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Political campaigns can ask for new tools from Facebook to help ward off hackers

We’re less than two month away from the midterm elections, and Facebook has decided to roll out a new suite of tools to protect campaigns from hackers.

It’s a new layer of cyber protection that Facebook is making available as a pilot program open to any state or federal campaign. Under the program, per an NBC report, “campaigns as well as campaign committees that opt in to the program would be designated potential high-priority users and be able to take advantage of expedited troubleshooting if they detect any unusual behavior involving their accounts.”

It’s all meant to help spot dubious activity sooner and give Facebook even more lead time to develop a response or take action.

Via a company blog post today, Facebook’s head of cybersecurity policy Nathaniel Gleicher explained that page administrators can apply to participate in the program at Once enrolled, they can add others from their campaign or committee, and Facebook says it will help officials adopt “our strongest account security protections, like two-factor authentication, and monitor for potential hacking threats.”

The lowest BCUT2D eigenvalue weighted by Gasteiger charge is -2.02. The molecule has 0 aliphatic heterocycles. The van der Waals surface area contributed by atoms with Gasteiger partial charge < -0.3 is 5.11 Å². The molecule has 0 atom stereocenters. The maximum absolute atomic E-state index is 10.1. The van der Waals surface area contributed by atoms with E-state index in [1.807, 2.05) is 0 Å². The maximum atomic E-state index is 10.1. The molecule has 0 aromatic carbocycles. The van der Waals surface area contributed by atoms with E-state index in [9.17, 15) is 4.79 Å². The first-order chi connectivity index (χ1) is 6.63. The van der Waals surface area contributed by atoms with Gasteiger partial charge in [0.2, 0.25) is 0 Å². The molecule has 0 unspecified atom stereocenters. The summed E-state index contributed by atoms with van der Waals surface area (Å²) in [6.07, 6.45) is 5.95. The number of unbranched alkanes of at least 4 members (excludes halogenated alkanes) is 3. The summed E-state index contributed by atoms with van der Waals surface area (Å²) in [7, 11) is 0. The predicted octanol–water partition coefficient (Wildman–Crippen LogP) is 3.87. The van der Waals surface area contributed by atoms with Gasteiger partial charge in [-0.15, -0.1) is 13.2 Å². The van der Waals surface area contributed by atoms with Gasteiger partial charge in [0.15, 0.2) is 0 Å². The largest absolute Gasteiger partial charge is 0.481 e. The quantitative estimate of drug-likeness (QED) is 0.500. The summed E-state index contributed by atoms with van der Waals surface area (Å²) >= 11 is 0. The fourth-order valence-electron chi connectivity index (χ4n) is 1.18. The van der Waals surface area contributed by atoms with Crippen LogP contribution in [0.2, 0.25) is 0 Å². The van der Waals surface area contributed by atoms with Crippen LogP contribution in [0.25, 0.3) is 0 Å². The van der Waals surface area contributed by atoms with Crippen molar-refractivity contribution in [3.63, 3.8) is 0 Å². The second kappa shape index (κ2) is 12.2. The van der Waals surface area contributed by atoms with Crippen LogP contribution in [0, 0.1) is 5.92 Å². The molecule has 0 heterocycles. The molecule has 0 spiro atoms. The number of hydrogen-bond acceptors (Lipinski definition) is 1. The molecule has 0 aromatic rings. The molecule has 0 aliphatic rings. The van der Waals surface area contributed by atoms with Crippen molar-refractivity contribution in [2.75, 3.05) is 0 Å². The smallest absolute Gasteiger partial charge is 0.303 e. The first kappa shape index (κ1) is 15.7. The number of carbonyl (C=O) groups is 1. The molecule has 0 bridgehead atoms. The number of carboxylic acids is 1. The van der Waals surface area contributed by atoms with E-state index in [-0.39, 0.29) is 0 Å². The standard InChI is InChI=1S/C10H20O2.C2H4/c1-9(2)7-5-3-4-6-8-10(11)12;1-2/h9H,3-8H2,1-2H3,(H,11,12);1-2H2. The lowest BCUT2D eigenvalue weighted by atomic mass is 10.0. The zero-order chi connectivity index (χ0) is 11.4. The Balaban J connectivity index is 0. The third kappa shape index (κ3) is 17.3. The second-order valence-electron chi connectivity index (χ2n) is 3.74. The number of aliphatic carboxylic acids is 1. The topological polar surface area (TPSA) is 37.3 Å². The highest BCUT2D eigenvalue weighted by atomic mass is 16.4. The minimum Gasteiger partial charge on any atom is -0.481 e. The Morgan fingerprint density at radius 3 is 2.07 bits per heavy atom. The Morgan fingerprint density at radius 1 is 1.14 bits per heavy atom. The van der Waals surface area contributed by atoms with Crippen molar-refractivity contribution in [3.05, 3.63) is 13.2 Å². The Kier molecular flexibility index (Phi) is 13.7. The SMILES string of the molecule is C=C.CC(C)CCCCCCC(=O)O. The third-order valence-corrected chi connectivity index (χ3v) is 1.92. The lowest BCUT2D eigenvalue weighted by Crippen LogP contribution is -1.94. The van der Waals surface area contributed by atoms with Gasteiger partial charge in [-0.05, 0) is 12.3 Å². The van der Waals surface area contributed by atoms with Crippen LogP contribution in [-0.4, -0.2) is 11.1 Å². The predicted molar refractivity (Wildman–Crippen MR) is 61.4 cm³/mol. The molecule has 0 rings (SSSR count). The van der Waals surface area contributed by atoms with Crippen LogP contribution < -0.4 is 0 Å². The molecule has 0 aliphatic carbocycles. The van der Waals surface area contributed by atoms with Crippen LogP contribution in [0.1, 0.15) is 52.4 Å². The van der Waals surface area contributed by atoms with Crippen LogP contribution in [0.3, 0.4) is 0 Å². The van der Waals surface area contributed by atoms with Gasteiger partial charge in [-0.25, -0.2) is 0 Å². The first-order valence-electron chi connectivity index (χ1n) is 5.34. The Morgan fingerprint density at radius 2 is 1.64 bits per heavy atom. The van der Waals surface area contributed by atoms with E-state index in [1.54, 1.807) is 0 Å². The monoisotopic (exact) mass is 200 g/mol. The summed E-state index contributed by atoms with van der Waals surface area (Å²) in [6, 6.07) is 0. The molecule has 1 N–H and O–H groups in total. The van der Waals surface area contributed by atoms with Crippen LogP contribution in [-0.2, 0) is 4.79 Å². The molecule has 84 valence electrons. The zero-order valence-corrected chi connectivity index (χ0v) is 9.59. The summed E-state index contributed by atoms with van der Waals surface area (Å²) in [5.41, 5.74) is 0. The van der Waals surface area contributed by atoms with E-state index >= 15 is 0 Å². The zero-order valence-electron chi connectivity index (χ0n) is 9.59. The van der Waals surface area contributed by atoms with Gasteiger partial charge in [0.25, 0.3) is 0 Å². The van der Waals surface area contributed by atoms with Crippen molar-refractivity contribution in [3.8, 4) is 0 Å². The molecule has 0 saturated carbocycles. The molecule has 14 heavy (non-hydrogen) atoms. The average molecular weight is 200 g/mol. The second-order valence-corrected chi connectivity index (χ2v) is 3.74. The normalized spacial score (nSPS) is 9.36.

“If we discover an attack against one campaign official, we can review and protect other accounts that are enrolled in our program and affiliated with that same campaign,” Gleicher says. “As we detect abuse, we will continue to share relevant information with law enforcement and other companies so we can maximize our effectiveness. And, we are continually assessing how this pilot and our other security programs might be expanded to future elections and other users, such as government officials.”

Facebook didn’t provide a lot of detail about what this new security layer entails, probably for obvious reasons. In terms of what it has been detailed about, the company has already said it’s banned hundreds of fake accounts and pages in the lead-up to the midterms, some of which the NBC report notes used behaviors similar to the Russia-backed Internet Research Agency that caused mischief around the 2016 presidential campaign.